GST replaced a complex web of indirect taxes such as excise duty, service tax and VAT which varied from state to state. GST was implemented to create a uniform tax structure and simplify India's tax system.
The Goods and Services Tax (GST) is a comprehensive indirect tax implemented in India on the 1st of July 2017. GST is considered one of India's most significant tax reforms and has impacted the Indian economy. This topic explores the effect of GST on the Indian economy, its impact on various sectors and the challenges and opportunities created by this new tax regime.
Did you know? The highest GST rate in India is 28%, the second highest among 115 countries that follow the GST system.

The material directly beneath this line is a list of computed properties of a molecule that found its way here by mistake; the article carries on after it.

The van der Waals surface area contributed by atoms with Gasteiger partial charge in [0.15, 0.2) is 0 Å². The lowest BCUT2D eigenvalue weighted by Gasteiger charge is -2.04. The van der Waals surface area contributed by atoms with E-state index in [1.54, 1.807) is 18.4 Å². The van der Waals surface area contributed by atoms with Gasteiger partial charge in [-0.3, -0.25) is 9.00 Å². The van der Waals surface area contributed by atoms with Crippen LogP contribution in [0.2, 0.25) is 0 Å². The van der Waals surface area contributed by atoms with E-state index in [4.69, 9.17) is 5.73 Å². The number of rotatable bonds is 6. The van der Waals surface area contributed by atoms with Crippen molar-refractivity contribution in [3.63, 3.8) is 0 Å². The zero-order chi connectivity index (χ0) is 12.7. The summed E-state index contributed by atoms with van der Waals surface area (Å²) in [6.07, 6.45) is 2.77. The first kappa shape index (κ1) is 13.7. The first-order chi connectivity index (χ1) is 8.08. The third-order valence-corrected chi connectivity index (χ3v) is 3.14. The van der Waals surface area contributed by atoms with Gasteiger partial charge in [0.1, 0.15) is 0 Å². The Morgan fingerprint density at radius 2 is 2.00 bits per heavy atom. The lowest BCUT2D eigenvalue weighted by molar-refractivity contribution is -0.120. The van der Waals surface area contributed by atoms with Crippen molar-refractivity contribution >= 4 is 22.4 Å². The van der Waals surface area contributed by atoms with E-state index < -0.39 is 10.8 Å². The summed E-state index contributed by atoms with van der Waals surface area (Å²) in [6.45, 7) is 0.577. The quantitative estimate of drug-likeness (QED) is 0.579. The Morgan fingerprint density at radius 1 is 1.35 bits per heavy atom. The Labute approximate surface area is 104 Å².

What is GST?
GST is a value-added tax levied on manufacturing or selling goods and services. GST is a destination-based tax that allows a continuous flow of input tax credits such that only the final consumer bears GST. There is no cascading of taxes since only the value added at each stage of the supply chain is taxed under GST.
Types of GST
GST is levied on the "supply" of goods or services or both, subject to certain exceptions. India has adopted the “Dual GST model” because of its federal structure. Thus, the tax is imposed simultaneously by both the Central and State governments. GST in India comprises of:
1. CGST (Central Goods and Services Tax)
The Central Government levies and collects it on intra-state supplies. CGST has been tax levied by the central government on the intra-state supply of goods and services.
2. SGST (State Goods and Services Tax)
State Goods and Services Tax (SGST) is the tax levied by the state government on the same.
3. UTGST (Union Territory Goods and Services Tax)